Friday, November 12, 2010

Art (with a Big A)

Wow. This is apparently my 301st post. I'm still amazed that anyone would be interested in anything I have to say. Thanks for reading, everyone. And thank you for making comments -- either here or on FB. Always encouraging.

And speaking of comments, a friend commented on my "Complexity in Unity" post a while back and recommended a book to me: Walking on Water, by Madeleine L'Engle. A Wrinkle in Time was one of my favorite books when I was a kid (the Young 'Un just read it and liked it, too), so I was curious to read more by L'Engle.

Love this book. Love it, love it, love it!! I'm reading a library copy and I'm going to have to buy my own so I can mark it up and absorb it more thoroughly. She's talking about Art and Christianity. About how Art (with a big A, in my mind) is by nature incarnational, a spiritual act. How it feeds our deep hungers. How it helps the meaningful finds its place in our psyche.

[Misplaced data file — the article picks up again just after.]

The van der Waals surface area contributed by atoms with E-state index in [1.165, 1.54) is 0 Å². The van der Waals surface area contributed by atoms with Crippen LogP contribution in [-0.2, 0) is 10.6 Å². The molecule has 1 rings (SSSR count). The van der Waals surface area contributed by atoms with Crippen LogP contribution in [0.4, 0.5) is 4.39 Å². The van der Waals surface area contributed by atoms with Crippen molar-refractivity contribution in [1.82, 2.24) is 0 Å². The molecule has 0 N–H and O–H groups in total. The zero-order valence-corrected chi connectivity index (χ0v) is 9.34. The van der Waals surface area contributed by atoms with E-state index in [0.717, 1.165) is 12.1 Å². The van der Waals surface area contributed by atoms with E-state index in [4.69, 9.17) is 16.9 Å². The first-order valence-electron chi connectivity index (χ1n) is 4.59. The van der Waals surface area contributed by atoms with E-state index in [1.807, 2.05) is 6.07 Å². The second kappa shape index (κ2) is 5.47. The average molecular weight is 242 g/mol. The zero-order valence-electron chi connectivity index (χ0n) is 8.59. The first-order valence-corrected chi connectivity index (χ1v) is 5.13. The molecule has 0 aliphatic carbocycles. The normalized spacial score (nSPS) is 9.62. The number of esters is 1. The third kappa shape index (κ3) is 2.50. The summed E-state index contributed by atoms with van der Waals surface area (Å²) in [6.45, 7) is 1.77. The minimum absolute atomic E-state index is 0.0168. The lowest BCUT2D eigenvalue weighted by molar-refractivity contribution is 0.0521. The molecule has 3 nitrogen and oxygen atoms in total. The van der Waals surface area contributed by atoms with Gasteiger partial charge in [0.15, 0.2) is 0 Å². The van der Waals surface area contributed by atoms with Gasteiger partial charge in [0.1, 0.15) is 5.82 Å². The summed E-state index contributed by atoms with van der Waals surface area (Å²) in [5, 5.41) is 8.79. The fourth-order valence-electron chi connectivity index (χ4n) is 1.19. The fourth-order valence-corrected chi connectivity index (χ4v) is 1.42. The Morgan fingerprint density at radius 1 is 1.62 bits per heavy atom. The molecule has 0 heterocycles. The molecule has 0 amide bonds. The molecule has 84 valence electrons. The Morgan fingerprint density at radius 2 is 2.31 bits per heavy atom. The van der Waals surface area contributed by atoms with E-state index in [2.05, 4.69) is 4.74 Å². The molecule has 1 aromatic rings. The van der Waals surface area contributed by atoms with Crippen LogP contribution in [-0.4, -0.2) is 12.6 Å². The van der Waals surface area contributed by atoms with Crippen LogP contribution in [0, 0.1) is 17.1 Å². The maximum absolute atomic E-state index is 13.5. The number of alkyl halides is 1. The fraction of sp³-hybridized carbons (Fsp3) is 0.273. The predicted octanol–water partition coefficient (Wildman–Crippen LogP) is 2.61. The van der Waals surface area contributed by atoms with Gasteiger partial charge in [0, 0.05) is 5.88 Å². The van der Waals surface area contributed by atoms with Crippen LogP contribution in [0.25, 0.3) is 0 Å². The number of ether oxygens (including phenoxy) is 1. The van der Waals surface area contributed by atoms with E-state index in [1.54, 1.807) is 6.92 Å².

Very right-brained stuff. It occurs to me lately how left-brained I have been for most of my life. As much as I've always been into music and drama and dance, those endeavors, if I'm honest, were always about me -- me looking good in front of an audience. It really is only in the last several years that the right side of my brain has woken up and I've really come to appreciate Art (with a big A). I've read of studies that show that almost all of us in the preschool years are right-brained . . creative . . divergent thinkers . . artistic. It only takes a couple years of formal schooling to beat the right side of our brain into meek submission. How very, very sad.

(This also may explain how my very right-brained, artistic eldest child -- the Big 'Un -- relates so well to preschoolers. Hmm.)

I'm so glad that I've woken up. My life is so much richer now, full of metaphor and pattern and narrative and rhythm and symbol. Even God spoke to us in parables and poetry. How can we --who are made in His image, who are to strive to be Christ-like -- settle for half a brain?

1 comment:

Robin Shreeves said...

So glad you enjoyed the book. L'Engle explains things in ways that make you go, "Yes! I've always thought that only I could never put it into words," doesn't she?